A thank you letter is one of the first touch points a donor receives after making a gift to your organization. Much like a first impression, the words in that letter matter.
So why do so many thank you letters sound so boring and uninspiring?
As Jeff Brooks wrote in The Fundraiser’s Guide to Irresistible Communications, the best copy is colloquial, informal and simple. Three things that most thank you letters are not. Most thank you letters are corporate sounding, formal and complex. Today I want to offer you 10 tips for writing a better donor thank you letter.
Tip #1 Personalize as much as possible
There’s nothing worse than reading something that feels like it has been mass mailed, and it’s probably one of the quicker ways to turn your reader off. Especially in a thank you letter, it is important to personalize it as much a possible to build rapport with donors. This includes using their name in the salutation (or greeting) of the letter and including their gift amount.
Tip #2 Lead with a story
How many thank you letters have you read that started with “On behalf of. . .” or “Thank you for your recent gift. . . “? Probably far too many letters, I’m going to guess. If you want your letter to be memorable, then be different. You could try using a creative opening, such as leading with a story. Using a story can immediately and tangibly connect donors to the person or cause that they have helped.
Tip #3 Find your voice
When you read your organization’s thank you letter, does it sound like something you would actually say to someone? If not, chances are your letter sounds too formal or not human enough. It’s important that the words on that page sound like something someone would actually say. Go through your letter sentence by sentence and think about what you would say to someone if they were sitting across the table from you. That’s your natural voice!
Tip #4 Be genuine
It is great to shower donors with gratitude. But I do think there is a point at which it can start to sound a bit insincere. Be grateful without being over the top.
Tip #5 Write short sentences
If you want your letter to be easy to read, write in short sentences. Sentences that run on are difficult to read and leave your confused. Again, think about how we naturally communicate.
Tip #6 Use short words
You don’t have to use big or academic words to get your point across. In fact, if you do use big words, you are more likely to lose your reader along the way. Our main goal, after all, is to inspire and engage donors are they have made a gift. This means we need to explain the work they contributed to in a simple, straightforward manner.
Tip #7 Use the word “You” often
Using the word “You” is one way to grab your reader’s attention, and it has the added benefit of making the letter sound more personable. Many thank you letters will use the word “we” to talk about the organization, as well as the organization and the donor. But this can alienate the donor. Instead, keep the focus on the donor and use the word “you.”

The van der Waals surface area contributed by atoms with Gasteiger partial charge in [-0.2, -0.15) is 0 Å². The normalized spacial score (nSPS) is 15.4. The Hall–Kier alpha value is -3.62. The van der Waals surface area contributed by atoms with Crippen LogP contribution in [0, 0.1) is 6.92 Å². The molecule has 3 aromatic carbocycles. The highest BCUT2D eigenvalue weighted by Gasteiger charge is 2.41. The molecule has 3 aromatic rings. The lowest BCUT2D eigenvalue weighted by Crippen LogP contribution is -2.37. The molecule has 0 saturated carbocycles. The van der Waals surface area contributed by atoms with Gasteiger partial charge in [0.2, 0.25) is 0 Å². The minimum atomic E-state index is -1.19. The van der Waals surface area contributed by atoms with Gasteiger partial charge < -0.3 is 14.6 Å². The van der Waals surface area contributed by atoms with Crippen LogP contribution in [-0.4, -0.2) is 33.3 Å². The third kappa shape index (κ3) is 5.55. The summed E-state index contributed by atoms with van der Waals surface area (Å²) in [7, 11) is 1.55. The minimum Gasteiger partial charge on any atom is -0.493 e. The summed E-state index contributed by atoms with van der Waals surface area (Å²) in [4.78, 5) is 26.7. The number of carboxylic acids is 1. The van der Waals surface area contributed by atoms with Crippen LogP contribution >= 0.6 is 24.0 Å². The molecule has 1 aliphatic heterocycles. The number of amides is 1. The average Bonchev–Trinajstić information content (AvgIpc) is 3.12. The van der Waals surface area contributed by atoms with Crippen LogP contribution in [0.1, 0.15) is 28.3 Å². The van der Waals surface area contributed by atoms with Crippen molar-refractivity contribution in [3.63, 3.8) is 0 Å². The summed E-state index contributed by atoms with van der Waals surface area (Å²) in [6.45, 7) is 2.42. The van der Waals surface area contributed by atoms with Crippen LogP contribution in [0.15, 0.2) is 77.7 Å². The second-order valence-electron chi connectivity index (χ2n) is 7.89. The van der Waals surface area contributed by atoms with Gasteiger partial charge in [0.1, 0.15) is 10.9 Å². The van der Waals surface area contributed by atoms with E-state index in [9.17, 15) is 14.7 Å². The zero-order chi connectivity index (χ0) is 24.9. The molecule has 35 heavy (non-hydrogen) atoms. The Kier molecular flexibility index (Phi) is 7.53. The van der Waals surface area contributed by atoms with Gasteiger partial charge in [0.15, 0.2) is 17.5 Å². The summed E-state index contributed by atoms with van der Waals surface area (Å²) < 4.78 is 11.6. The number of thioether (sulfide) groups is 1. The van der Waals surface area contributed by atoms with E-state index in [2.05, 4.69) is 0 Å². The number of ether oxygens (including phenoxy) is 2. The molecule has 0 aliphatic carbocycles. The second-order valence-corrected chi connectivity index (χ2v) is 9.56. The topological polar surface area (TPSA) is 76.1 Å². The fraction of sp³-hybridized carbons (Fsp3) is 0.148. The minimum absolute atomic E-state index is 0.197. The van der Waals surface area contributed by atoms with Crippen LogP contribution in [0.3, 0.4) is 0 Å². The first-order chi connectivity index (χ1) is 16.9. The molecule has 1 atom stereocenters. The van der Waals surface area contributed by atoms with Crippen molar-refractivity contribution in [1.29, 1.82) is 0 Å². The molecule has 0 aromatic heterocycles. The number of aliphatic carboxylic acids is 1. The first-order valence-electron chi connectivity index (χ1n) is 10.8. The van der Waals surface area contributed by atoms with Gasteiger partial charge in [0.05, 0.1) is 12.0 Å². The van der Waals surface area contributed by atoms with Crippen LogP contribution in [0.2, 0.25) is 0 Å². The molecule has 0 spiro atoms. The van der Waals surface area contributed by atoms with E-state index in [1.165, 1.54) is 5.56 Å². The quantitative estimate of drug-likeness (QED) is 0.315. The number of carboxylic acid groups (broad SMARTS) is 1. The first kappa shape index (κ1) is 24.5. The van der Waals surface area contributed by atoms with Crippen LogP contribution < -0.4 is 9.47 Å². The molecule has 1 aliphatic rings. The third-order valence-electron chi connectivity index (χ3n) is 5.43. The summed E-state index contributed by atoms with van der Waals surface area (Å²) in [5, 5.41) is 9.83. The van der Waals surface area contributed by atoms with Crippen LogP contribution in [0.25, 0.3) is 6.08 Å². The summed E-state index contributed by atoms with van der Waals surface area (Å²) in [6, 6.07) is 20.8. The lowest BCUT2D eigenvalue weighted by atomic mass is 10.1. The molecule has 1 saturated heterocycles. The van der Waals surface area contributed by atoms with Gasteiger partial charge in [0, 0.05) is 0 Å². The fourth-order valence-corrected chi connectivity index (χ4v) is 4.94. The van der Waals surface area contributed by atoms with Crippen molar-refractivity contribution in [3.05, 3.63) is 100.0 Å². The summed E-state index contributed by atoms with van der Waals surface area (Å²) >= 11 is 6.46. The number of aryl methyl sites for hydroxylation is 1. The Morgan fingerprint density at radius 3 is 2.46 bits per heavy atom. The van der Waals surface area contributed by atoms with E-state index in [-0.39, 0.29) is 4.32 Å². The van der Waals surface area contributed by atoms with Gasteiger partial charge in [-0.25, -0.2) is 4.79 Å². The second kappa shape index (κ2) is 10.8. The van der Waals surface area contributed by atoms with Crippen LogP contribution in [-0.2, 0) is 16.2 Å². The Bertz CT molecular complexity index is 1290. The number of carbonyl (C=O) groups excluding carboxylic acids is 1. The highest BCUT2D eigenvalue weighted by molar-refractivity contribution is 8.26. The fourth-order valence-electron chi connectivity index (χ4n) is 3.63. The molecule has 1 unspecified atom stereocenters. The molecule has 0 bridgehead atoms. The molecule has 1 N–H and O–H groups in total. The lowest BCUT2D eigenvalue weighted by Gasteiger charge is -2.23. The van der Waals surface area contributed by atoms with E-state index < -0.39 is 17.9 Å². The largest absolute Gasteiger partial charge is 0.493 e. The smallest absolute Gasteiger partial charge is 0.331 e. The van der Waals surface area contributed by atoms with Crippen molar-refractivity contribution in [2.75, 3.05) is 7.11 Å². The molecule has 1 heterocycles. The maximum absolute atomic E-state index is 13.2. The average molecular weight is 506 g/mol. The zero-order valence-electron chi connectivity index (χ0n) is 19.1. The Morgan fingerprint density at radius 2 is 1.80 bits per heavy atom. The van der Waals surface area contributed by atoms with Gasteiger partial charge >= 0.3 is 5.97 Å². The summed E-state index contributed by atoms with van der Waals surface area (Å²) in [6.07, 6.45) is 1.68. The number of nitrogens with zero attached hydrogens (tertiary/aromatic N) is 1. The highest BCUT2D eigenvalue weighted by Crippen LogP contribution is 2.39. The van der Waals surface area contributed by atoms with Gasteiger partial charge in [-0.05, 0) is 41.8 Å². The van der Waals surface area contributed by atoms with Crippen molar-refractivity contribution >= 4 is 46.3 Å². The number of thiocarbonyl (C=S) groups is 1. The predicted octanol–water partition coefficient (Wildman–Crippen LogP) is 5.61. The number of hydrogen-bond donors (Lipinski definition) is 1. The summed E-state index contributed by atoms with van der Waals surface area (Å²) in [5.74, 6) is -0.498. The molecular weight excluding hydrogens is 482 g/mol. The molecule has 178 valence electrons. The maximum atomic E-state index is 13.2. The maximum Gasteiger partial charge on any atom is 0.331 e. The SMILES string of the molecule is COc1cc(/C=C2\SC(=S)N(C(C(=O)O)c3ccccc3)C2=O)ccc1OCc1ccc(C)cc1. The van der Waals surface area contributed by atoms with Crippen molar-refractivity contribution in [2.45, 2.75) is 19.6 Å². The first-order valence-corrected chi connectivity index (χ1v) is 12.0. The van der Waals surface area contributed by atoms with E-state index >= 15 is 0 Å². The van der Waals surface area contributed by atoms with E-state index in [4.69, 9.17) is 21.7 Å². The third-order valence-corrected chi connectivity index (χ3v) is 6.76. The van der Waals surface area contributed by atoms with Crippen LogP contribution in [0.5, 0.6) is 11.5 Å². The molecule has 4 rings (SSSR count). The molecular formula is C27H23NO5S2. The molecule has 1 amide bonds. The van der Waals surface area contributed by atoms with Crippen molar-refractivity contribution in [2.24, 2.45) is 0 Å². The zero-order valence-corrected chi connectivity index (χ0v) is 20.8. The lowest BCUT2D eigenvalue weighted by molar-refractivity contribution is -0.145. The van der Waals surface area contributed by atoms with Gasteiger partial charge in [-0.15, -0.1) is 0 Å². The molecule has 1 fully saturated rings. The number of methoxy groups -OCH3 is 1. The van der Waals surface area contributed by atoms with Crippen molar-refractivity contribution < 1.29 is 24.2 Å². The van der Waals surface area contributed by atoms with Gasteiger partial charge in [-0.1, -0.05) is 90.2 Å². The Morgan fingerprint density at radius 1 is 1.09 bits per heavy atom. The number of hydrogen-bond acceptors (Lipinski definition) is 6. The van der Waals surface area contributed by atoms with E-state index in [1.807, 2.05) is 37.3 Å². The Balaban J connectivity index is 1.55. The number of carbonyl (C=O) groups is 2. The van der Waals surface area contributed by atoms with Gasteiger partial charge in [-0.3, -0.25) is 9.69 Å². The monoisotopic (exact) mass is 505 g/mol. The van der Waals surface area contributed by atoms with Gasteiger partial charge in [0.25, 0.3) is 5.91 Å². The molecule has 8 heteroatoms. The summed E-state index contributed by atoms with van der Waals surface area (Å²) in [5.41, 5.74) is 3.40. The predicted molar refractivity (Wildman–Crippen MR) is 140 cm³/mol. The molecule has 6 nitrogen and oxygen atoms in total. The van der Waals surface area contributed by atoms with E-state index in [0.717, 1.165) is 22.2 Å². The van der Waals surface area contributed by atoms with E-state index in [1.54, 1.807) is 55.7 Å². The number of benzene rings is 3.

Tip #8 Be specific
Nothing drives me more up the wall than reading a thank you letter that says something like, “Your gift is making an impact.” If you use words like “impact” or “difference” you have to explain what that impact or difference is. All to often I read thank you letter that don’t explain this and it leave the reader wanting more, though not in a good way. Be specific about the impact or difference your donors are part of.
Tip #9 Be uplifting
Your organization may still have miles to go before your mission is achieved or perhaps the problem your working to solve is showing no signs of slowing down, but that doesn’t mean you can’t celebrate the strides you have made. It is important to use an uplifting tone and perspective in thank you letters. You don’t want donors to feel hopeless about making a gift to your cause. You want them to feel good about that decision.
Tip #10 Demonstrate vision
As you wrap up your thank you letter, end by demonstrating a vision. It could be a vision for the program that your donor gave it. It could be a vision for your relationship with the donor, or something else. By demonstrating vision, you will keep the door to that relationship open. You will have a reason to keep in touch and provide them with updates. This is an important part of the relationship building process between solicitations.
Thank you letters are such an important part of a donor stewardship program. If you are looking for more resources for creating a donor stewardship program that inspires and retain donors, be sure to check out Stewardship School. Registration for our next class opens on August 24!